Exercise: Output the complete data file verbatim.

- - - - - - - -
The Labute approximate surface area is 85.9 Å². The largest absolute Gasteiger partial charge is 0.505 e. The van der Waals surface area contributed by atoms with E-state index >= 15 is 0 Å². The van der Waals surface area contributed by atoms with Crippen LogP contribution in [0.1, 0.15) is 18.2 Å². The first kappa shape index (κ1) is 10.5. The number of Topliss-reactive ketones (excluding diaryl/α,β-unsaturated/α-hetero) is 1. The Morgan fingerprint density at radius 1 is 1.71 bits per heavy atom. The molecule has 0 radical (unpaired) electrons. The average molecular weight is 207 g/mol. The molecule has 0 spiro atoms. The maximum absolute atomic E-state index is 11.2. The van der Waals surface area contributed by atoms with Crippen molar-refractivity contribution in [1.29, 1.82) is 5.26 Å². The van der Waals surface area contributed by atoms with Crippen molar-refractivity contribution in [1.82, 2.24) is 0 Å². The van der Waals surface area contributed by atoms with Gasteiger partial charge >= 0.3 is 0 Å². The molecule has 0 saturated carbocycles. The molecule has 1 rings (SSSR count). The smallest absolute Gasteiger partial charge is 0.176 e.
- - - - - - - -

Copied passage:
The Labute approximate surface area is 85.9 Å². The largest absolute Gasteiger partial charge is 0.505 e. The van der Waals surface area contributed by atoms with E-state index >= 15 is 0 Å². The van der Waals surface area contributed by atoms with Crippen LogP contribution in [0.1, 0.15) is 18.2 Å². The first kappa shape index (κ1) is 10.5. The number of Topliss-reactive ketones (excluding diaryl/α,β-unsaturated/α-hetero) is 1. The Morgan fingerprint density at radius 1 is 1.71 bits per heavy atom. The molecule has 0 radical (unpaired) electrons. The average molecular weight is 207 g/mol. The molecule has 0 spiro atoms. The maximum absolute atomic E-state index is 11.2. The van der Waals surface area contributed by atoms with Crippen molar-refractivity contribution in [1.29, 1.82) is 5.26 Å². The van der Waals surface area contributed by atoms with Crippen molar-refractivity contribution in [1.82, 2.24) is 0 Å². The van der Waals surface area contributed by atoms with Gasteiger partial charge >= 0.3 is 0 Å². The molecule has 0 saturated carbocycles. The molecule has 1 rings (SSSR count). The smallest absolute Gasteiger partial charge is 0.176 e.